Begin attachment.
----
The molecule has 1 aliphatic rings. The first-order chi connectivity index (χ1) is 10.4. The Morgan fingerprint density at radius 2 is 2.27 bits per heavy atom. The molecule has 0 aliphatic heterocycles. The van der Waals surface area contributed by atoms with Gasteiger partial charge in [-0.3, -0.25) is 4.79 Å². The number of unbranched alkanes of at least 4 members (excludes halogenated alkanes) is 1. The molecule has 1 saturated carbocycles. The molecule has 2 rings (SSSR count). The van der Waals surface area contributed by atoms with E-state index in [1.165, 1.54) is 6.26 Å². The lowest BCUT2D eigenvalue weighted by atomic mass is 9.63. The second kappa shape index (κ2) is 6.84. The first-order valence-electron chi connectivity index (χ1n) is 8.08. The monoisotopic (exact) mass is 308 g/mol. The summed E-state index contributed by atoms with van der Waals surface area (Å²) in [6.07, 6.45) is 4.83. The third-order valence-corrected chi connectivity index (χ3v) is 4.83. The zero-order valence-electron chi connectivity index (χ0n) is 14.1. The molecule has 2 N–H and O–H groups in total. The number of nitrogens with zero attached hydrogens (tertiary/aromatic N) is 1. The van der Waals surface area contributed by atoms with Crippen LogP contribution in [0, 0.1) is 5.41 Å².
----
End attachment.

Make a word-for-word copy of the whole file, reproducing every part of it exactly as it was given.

The molecule has 1 aliphatic rings. The first-order chi connectivity index (χ1) is 10.4. The Morgan fingerprint density at radius 2 is 2.27 bits per heavy atom. The molecule has 0 aliphatic heterocycles. The van der Waals surface area contributed by atoms with Gasteiger partial charge in [-0.3, -0.25) is 4.79 Å². The number of unbranched alkanes of at least 4 members (excludes halogenated alkanes) is 1. The molecule has 1 saturated carbocycles. The molecule has 2 rings (SSSR count). The van der Waals surface area contributed by atoms with E-state index in [1.165, 1.54) is 6.26 Å². The lowest BCUT2D eigenvalue weighted by atomic mass is 9.63. The second kappa shape index (κ2) is 6.84. The first-order valence-electron chi connectivity index (χ1n) is 8.08. The monoisotopic (exact) mass is 308 g/mol. The summed E-state index contributed by atoms with van der Waals surface area (Å²) in [6.07, 6.45) is 4.83. The third-order valence-corrected chi connectivity index (χ3v) is 4.83. The zero-order valence-electron chi connectivity index (χ0n) is 14.1. The molecule has 2 N–H and O–H groups in total. The number of nitrogens with zero attached hydrogens (tertiary/aromatic N) is 1. The van der Waals surface area contributed by atoms with Crippen LogP contribution in [0, 0.1) is 5.41 Å².